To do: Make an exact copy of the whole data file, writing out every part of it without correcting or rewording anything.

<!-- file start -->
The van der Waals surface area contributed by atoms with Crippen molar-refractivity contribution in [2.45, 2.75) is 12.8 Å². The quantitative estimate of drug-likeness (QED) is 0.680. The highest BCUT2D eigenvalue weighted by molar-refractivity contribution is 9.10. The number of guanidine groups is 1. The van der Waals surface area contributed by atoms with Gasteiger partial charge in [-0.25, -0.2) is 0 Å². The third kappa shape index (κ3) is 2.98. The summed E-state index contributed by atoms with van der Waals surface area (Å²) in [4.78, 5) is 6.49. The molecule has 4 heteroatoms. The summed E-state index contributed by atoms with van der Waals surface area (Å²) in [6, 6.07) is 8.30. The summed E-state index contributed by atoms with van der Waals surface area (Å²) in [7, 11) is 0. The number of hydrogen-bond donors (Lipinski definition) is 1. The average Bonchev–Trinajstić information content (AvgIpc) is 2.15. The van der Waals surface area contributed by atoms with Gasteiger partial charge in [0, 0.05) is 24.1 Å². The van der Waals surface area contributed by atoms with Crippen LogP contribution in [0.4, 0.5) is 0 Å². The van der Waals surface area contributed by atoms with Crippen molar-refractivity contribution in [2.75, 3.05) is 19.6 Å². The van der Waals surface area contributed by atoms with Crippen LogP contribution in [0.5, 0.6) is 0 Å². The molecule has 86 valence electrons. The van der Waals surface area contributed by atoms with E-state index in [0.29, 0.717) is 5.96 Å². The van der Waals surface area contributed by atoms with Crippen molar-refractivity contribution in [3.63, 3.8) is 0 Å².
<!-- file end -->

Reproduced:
The van der Waals surface area contributed by atoms with Crippen molar-refractivity contribution in [2.45, 2.75) is 12.8 Å². The quantitative estimate of drug-likeness (QED) is 0.680. The highest BCUT2D eigenvalue weighted by molar-refractivity contribution is 9.10. The number of guanidine groups is 1. The van der Waals surface area contributed by atoms with Gasteiger partial charge in [-0.25, -0.2) is 0 Å². The third kappa shape index (κ3) is 2.98. The summed E-state index contributed by atoms with van der Waals surface area (Å²) in [4.78, 5) is 6.49. The molecule has 4 heteroatoms. The summed E-state index contributed by atoms with van der Waals surface area (Å²) in [6, 6.07) is 8.30. The summed E-state index contributed by atoms with van der Waals surface area (Å²) in [7, 11) is 0. The number of hydrogen-bond donors (Lipinski definition) is 1. The average Bonchev–Trinajstić information content (AvgIpc) is 2.15. The van der Waals surface area contributed by atoms with Gasteiger partial charge in [0, 0.05) is 24.1 Å². The van der Waals surface area contributed by atoms with Crippen LogP contribution in [0.4, 0.5) is 0 Å². The van der Waals surface area contributed by atoms with Crippen molar-refractivity contribution in [2.75, 3.05) is 19.6 Å². The van der Waals surface area contributed by atoms with Crippen LogP contribution in [0.5, 0.6) is 0 Å². The molecule has 86 valence electrons. The van der Waals surface area contributed by atoms with E-state index in [0.29, 0.717) is 5.96 Å². The van der Waals surface area contributed by atoms with Crippen molar-refractivity contribution in [3.63, 3.8) is 0 Å².